When I did a 2 month stint in the Solomons 20 years ago, the same type of comments as Danny presents were around then. Before I went, I was told by an Australian not to go as the islands were Christian and I was wasting my time. Since I had been invited by islanders, I went. What I encountered perturbed me.

First, there was an element of 'adventure seeking' with some of the mission 'outreaches' to the islands. Also, some islanders were happy to cater for groups coming from Australia as it meant cash flow for them. However, I thought that overall it still provided benefits.

Second, despite being told that 90% of people in the Solomons were Christian, my observation was that multitudes may go to church as a religious activity but that was as far as it went. What distressed me the most was how Western culture was being imposed on locals as being part of the 'Christian package'. Some local Christians were the most faithful and amazing believers in Christ but even they spoke of highly influential church leaders who were in it for position not calling. There was still massive need for missionaries but not paternalism and not multiplying of Western culture.

Third, everywhere I went, I found an incredible need for building up the locals to value who they are and what they can do. I saw heart-breaking drift away from their own culture to Western as if their culture was 'bad'. Sure, cannibalism is not good but there was heaps of other stuff they are losing but to their detriment. For example, in one village eating with locals, they served food to us on plastic plates. In their mind, this was their 'best' crockery. Their beautiful coconut-frond woven plates were considered inferior (yet they were sustainable, compostable, renewable). When my wife asked to be taught how to make the local woven plates, the locals were shocked. In turn, we were shocked to find it was only some old women who still made them, young people had no interest and did not know how. Yet, when my wife sat with some old ladies and talked and learned the weaving, some young ladies joined in. They thought maybe if the white lady thought it was valuable to learn then maybe they should be involved.

Maybe it is different now to when I was there but I suspect the same problems are occuring. In summary of my long winded response, I believe appropriate cross-cultural activities are still required. On the basis of God giving differing gifts, Australians can build up Islanders as self-supporting believers who are not inferior to those from the West and Islanders can contribute according to their God-given gifts to Australian churches. Even if it is reminding us that mission trips are not ego trips and real mission involves reaching lost Australians.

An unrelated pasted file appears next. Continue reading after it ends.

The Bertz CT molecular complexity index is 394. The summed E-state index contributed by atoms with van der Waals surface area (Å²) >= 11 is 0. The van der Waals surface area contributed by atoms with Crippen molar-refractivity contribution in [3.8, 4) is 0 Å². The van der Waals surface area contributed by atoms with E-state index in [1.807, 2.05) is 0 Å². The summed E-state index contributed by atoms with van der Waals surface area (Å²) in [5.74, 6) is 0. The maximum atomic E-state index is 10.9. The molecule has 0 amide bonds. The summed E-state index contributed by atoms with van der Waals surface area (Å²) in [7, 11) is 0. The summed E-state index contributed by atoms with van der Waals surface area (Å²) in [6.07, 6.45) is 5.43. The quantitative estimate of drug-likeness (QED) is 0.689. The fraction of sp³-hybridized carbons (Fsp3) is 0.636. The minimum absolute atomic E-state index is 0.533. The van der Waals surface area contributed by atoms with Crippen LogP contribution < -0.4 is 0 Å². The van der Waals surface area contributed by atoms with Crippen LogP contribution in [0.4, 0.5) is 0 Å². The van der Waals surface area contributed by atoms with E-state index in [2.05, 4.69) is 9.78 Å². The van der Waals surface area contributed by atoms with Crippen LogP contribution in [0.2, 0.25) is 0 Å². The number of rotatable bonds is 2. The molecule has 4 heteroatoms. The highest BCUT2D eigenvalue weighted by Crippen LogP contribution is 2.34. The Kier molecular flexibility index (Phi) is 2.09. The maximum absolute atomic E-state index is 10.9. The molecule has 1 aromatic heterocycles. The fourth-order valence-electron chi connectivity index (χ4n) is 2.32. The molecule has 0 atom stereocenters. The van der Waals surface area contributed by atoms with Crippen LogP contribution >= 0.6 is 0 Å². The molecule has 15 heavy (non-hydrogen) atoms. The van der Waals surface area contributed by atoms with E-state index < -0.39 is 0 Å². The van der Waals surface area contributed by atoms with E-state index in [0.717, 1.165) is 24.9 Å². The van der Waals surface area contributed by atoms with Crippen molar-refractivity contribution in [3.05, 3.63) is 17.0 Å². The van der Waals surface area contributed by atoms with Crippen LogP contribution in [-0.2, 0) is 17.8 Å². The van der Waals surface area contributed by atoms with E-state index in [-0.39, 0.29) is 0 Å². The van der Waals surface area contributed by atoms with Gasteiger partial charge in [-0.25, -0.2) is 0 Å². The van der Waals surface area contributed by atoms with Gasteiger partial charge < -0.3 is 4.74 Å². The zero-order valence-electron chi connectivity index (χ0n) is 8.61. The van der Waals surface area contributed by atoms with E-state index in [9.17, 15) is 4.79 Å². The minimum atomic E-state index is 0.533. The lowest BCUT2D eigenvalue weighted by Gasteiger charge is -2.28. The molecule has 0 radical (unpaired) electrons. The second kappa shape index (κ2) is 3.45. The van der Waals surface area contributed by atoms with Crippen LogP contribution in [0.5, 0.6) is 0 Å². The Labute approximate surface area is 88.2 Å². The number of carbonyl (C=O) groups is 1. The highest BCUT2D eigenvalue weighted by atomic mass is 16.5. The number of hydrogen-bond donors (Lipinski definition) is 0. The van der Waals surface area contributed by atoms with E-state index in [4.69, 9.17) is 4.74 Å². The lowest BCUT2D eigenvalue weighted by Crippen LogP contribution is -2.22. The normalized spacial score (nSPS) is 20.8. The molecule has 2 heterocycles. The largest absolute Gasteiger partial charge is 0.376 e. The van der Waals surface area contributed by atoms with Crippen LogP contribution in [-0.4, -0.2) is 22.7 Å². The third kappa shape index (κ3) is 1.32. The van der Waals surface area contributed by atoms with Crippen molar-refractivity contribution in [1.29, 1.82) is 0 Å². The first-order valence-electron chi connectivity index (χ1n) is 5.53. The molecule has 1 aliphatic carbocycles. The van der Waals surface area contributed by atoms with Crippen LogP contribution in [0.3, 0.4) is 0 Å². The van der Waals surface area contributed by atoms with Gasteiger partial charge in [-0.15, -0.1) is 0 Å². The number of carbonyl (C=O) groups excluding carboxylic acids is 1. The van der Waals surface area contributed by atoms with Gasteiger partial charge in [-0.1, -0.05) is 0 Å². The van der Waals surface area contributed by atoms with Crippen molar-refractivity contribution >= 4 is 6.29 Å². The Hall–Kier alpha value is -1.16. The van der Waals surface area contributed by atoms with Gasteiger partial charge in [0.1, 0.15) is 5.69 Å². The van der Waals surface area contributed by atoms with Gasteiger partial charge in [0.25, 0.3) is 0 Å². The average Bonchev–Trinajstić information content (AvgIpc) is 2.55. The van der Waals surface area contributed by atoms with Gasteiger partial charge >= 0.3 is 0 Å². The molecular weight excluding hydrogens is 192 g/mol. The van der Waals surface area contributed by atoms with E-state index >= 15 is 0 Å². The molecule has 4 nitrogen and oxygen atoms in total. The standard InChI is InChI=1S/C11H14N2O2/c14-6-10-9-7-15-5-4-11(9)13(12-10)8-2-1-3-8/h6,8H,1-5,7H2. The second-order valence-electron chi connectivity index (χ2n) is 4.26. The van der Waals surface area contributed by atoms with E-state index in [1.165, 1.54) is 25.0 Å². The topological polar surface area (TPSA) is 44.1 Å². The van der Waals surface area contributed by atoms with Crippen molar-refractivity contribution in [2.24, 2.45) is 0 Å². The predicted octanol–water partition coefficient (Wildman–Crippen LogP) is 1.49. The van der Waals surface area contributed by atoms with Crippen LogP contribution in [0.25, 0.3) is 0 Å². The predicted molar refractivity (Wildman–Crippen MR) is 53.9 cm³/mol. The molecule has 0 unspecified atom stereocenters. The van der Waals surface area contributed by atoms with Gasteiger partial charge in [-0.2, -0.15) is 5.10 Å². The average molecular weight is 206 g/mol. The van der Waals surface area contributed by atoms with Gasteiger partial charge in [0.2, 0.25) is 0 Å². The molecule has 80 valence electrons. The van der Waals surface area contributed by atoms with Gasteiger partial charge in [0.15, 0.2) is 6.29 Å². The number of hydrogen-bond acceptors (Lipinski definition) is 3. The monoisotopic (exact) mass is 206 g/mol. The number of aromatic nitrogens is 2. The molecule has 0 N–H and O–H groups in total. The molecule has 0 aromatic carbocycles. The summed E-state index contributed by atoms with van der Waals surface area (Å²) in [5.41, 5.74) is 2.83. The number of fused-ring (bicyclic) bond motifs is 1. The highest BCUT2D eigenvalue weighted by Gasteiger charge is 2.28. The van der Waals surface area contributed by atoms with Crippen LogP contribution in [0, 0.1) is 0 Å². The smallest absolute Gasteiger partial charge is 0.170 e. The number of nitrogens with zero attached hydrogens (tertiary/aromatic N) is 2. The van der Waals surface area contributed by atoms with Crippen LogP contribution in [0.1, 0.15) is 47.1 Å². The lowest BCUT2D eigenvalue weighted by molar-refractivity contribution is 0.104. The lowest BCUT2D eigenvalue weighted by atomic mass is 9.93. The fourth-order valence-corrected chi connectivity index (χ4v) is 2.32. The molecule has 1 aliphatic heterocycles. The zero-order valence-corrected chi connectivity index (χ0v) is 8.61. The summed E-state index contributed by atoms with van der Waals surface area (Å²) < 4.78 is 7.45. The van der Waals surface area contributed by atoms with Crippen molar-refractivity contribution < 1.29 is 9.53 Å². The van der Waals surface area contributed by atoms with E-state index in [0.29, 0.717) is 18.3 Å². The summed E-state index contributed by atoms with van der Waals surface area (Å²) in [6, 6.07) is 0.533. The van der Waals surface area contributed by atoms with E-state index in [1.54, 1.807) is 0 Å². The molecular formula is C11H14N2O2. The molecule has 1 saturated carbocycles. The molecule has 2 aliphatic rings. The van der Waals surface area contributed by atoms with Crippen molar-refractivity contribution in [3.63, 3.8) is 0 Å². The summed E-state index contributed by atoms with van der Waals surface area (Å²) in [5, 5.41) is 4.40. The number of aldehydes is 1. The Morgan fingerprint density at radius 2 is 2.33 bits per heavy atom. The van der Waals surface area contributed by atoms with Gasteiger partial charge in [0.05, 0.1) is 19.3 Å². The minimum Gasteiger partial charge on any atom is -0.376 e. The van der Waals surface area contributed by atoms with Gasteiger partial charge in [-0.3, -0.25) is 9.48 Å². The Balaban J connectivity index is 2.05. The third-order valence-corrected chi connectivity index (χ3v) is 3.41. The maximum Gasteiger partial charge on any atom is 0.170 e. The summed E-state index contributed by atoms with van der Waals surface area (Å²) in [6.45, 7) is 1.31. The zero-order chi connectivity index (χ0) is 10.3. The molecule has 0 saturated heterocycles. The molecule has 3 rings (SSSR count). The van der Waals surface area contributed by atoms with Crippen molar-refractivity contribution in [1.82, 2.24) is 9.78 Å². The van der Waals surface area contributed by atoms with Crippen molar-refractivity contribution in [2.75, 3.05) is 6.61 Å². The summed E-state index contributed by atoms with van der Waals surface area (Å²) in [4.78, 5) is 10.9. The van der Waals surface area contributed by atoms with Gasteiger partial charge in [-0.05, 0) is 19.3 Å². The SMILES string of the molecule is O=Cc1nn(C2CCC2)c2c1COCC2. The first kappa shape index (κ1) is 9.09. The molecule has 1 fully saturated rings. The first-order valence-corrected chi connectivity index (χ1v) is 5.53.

Mark Wilkinson
December 15, 2010, 10:45AM
I have never been to the Pacific Islands so can't comment specifically about those experiences, however I have been into Asia numbers of times. I am an advocate for Aussie Christians to get out of the "western mindset" and let their poorer brothers and sisters challenge their thinking and view of God. Mostly I have found people return from these experiences better equipped to live missionally in Australia.
December 16, 2010, 9:22PM
Thanks Danny - excellent insight! I spent time in PNG & Tonga and have been guilty of calling these "mission trips". Getting people to consider the neglected, unreached areas is really what the Great Commission is all about!
Norm Tong
December 18, 2010, 1:51PM
I agree with you on many points, but as a retired pastor who served in Australia for many years, My wife and myself have been to Fiji where we ttained locals to do a better job and bring the church and Bible College into the 21st century.
Note we were their only 2 years preparing locals to take responsibility. We believe this still a role needed in the Pacific.
This year we spent a month in PNG my wife working in a college library and myself teaching in the Bible College. The local chuch has over the years sent a numbrer of people oversseas to train and take over the college, but when they return they demanded very high salaries way above what carrier missionaries are paid.
We still want locals to do the teaching in the college but at present this is not possible.
Hopefully the 2 being trained for this role now will be able to take over in a few years time.
Here in Australia we are involved in planting a shop front church and drop in centre, working with street kids, Bikers, Domestic violence etc.